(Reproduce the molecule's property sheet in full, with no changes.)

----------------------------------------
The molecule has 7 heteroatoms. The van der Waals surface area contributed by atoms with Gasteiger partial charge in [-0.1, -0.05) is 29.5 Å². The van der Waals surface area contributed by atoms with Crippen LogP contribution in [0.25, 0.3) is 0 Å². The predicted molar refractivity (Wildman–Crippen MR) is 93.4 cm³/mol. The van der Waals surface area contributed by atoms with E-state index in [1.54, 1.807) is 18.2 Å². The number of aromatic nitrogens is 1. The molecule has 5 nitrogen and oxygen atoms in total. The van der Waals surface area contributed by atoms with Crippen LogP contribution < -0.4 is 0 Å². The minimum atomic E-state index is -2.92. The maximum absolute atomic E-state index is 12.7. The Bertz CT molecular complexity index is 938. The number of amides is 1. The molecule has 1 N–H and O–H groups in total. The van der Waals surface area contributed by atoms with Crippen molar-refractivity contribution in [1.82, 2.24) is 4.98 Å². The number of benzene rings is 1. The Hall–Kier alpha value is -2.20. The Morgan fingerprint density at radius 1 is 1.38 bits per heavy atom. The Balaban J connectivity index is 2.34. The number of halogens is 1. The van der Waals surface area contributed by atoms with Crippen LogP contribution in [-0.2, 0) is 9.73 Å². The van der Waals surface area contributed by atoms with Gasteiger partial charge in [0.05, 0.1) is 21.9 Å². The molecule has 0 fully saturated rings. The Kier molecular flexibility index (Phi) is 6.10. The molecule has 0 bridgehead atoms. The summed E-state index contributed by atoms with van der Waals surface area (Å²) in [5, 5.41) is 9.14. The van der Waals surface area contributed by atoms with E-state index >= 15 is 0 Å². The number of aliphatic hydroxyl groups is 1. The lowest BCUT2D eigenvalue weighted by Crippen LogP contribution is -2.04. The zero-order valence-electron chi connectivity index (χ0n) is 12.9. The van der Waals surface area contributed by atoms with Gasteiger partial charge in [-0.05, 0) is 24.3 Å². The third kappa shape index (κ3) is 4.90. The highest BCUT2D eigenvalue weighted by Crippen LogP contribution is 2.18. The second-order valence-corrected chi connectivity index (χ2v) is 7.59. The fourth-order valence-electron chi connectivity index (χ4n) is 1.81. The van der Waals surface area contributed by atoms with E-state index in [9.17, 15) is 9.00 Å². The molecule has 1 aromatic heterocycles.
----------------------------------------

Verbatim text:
The molecule has 7 heteroatoms. The van der Waals surface area contributed by atoms with Gasteiger partial charge in [-0.1, -0.05) is 29.5 Å². The van der Waals surface area contributed by atoms with Crippen LogP contribution in [0.25, 0.3) is 0 Å². The predicted molar refractivity (Wildman–Crippen MR) is 93.4 cm³/mol. The van der Waals surface area contributed by atoms with E-state index in [1.54, 1.807) is 18.2 Å². The number of aromatic nitrogens is 1. The molecule has 5 nitrogen and oxygen atoms in total. The van der Waals surface area contributed by atoms with Crippen LogP contribution < -0.4 is 0 Å². The minimum atomic E-state index is -2.92. The maximum absolute atomic E-state index is 12.7. The Bertz CT molecular complexity index is 938. The number of amides is 1. The molecule has 1 N–H and O–H groups in total. The van der Waals surface area contributed by atoms with Crippen molar-refractivity contribution in [1.82, 2.24) is 4.98 Å². The number of benzene rings is 1. The Hall–Kier alpha value is -2.20. The Morgan fingerprint density at radius 1 is 1.38 bits per heavy atom. The Balaban J connectivity index is 2.34. The number of halogens is 1. The van der Waals surface area contributed by atoms with Crippen LogP contribution in [-0.2, 0) is 9.73 Å². The van der Waals surface area contributed by atoms with Gasteiger partial charge in [0.05, 0.1) is 21.9 Å². The molecule has 0 fully saturated rings. The Kier molecular flexibility index (Phi) is 6.10. The molecule has 0 bridgehead atoms. The summed E-state index contributed by atoms with van der Waals surface area (Å²) in [5, 5.41) is 9.14. The van der Waals surface area contributed by atoms with E-state index >= 15 is 0 Å². The number of aliphatic hydroxyl groups is 1. The lowest BCUT2D eigenvalue weighted by Crippen LogP contribution is -2.04. The zero-order valence-electron chi connectivity index (χ0n) is 12.9. The van der Waals surface area contributed by atoms with Gasteiger partial charge in [-0.05, 0) is 24.3 Å². The third kappa shape index (κ3) is 4.90. The highest BCUT2D eigenvalue weighted by Crippen LogP contribution is 2.18. The second-order valence-corrected chi connectivity index (χ2v) is 7.59. The fourth-order valence-electron chi connectivity index (χ4n) is 1.81. The van der Waals surface area contributed by atoms with E-state index in [9.17, 15) is 9.00 Å². The molecule has 1 aromatic heterocycles.